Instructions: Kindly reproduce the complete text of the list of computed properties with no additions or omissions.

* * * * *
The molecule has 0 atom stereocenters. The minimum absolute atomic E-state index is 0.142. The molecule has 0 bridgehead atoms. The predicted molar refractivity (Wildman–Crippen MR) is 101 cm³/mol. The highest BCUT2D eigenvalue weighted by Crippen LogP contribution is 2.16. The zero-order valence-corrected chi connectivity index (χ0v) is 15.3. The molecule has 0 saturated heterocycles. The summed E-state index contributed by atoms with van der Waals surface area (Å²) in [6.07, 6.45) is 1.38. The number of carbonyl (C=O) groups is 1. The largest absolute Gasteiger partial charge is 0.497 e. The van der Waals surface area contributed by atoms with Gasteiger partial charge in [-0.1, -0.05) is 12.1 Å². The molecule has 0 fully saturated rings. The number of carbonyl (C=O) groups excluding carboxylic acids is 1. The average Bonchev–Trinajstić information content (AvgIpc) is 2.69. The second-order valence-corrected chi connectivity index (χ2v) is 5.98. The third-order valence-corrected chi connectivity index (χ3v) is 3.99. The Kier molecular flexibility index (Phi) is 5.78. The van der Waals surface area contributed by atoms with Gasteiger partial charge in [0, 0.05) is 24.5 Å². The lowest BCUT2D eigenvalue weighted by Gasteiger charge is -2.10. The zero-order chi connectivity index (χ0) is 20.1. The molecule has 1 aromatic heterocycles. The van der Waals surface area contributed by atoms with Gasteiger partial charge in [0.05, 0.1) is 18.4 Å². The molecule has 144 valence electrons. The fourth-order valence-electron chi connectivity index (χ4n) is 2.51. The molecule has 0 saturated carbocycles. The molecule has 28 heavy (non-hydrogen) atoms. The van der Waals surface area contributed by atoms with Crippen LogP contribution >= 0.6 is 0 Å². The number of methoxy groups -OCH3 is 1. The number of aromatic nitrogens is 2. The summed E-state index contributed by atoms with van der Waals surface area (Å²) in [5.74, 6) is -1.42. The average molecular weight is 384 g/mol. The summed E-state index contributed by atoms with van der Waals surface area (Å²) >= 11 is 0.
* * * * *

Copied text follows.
The molecule has 0 atom stereocenters. The minimum absolute atomic E-state index is 0.142. The molecule has 0 bridgehead atoms. The predicted molar refractivity (Wildman–Crippen MR) is 101 cm³/mol. The highest BCUT2D eigenvalue weighted by Crippen LogP contribution is 2.16. The zero-order valence-corrected chi connectivity index (χ0v) is 15.3. The molecule has 0 saturated heterocycles. The summed E-state index contributed by atoms with van der Waals surface area (Å²) in [6.07, 6.45) is 1.38. The number of carbonyl (C=O) groups is 1. The largest absolute Gasteiger partial charge is 0.497 e. The van der Waals surface area contributed by atoms with Gasteiger partial charge in [-0.1, -0.05) is 12.1 Å². The molecule has 0 fully saturated rings. The number of carbonyl (C=O) groups excluding carboxylic acids is 1. The average Bonchev–Trinajstić information content (AvgIpc) is 2.69. The second-order valence-corrected chi connectivity index (χ2v) is 5.98. The third-order valence-corrected chi connectivity index (χ3v) is 3.99. The Kier molecular flexibility index (Phi) is 5.78. The van der Waals surface area contributed by atoms with Gasteiger partial charge in [0, 0.05) is 24.5 Å². The lowest BCUT2D eigenvalue weighted by Gasteiger charge is -2.10. The zero-order chi connectivity index (χ0) is 20.1. The molecule has 1 aromatic heterocycles. The van der Waals surface area contributed by atoms with Gasteiger partial charge in [0.05, 0.1) is 18.4 Å². The molecule has 144 valence electrons. The fourth-order valence-electron chi connectivity index (χ4n) is 2.51. The molecule has 0 saturated carbocycles. The molecule has 28 heavy (non-hydrogen) atoms. The van der Waals surface area contributed by atoms with Crippen LogP contribution >= 0.6 is 0 Å². The number of methoxy groups -OCH3 is 1. The number of aromatic nitrogens is 2. The summed E-state index contributed by atoms with van der Waals surface area (Å²) in [5.74, 6) is -1.42. The average molecular weight is 384 g/mol. The summed E-state index contributed by atoms with van der Waals surface area (Å²) >= 11 is 0.